Typically, when you think of a reversible ruffle collar, you probably think of clowns. In my world, if a character stands still looking meh more than half a minute, it gets a collar slapped on it, clown or not. It’s just a touch of extra that I fall back on if I feel something is missing.
And, because I can get a little collar crazy, I have a few different ways to construct them. A super-quick and easy method our DIY Tulle Collar.
Today, we’re going to make a reversible ruffle clown-style collar that you can customize however you wish using just straight stitching. And, we’re going to make it using leftover scraps from the stash bins.
Rummaging through the stash, I pulled out a solid black fabric and a black and white harlequin fabric. Both are leftovers from a jester costume I made for our youngest, Gabe, in 2001.
Isn’t this just adorable?! I still remember constructing this costume right down to the shoe covers and all the little bells. He was two years old at the time, so I had free reign when selecting his costume. A few short years after this, he would be wearing store-bought because Mom didn’t want to craft superheroes out of lycra.
Ok, enough of me getting side-tracked by Halloween’s of the past. Let’ get this collar made.
We will need some thread, scissors, pins or clips, a needle or sewing machine, and some 1/4″ ribbon or cording. We will also grab a measuring tape or yardstick and a disappearing fabric marker or chalk.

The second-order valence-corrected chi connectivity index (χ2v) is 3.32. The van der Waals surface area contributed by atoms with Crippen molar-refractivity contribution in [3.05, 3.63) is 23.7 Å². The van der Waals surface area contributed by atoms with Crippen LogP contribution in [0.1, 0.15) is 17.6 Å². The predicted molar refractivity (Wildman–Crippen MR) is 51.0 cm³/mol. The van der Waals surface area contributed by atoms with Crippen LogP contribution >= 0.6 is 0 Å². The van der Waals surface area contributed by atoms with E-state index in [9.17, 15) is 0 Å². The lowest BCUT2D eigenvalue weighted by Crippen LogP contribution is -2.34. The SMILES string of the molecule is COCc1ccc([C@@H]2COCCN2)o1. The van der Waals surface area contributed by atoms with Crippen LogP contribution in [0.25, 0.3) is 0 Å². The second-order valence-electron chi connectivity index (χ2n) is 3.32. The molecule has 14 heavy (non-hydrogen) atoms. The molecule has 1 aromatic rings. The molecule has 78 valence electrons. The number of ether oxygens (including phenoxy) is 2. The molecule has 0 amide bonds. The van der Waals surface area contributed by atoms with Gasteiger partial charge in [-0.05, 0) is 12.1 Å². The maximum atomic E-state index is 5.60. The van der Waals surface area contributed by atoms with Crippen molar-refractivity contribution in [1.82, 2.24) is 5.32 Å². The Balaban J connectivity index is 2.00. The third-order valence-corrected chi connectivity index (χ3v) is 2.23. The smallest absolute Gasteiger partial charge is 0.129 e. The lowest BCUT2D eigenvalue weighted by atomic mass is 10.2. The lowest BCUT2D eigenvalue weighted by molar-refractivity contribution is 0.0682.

First, lay one fabric on top of the other, right sides together, lining up the edges. Using the yardstick or measuring tape, measure and mark a rectangle approximately 44″ long and 12″ high. Cut out your rectangle.
Just a quick note here. You can use any dimensions you want. Usually, I do the collars a bit longer at around 60″-70″ such as this one I made for our Poncho Clown, but I have a limited amount of these fabrics on hand so we’re going shorter today.
Separate your fabrics. With right side up, measure and mark 4″ down from the top across one end of one of your fabrics using a disappearing ink pen or chalk. Repeat this process marking at 4 1/2″ down.
Place your fabrics right sides together. Transfer your 4″ and 4 1/2″ marks to the wrong sides of the fabric along the short ends. These areas will be left open as we stitch around the rectangle.
Pin or clip the fabrics together.
Mark an opening of 4-5″ along the bottom center of the rectangle. You will leave this area open when you stitch so you can turn your collar right side out.
Stitch around the rectangle, being mindful of the openings. I used a straight stitch on my machine and a 1/2″ seam allowance.
Clip your corners and turn your collar right side out.
Topstitch along your top mark from end to end. Repeat for the second mark creating a casing or channel for your ribbon.
Close the opening along the bottom edge using your machine or hand-stitching.
Thread your ribbon through the casing, making sure you leave enough length on your ribbon to tie a bow.
You can thread your ribbon through the casing using a safety pin. I prefer a Drawstring Threader, which makes quick work of it.
And, that’s all there is to it.
You can add trim if you like or move the casing to the center, or make your collar thinner or longer. It’s all just a matter of personal preference.
These are so simple to make and customize. These are easy to wear, adjusts to any size, and this method gives you two looks in one.
It’s a win-win for me, but what do you think? Can you see yourself sporting a ruffle collar with a non-clown costume, or will you keep this one solely for the circus?
Until next time.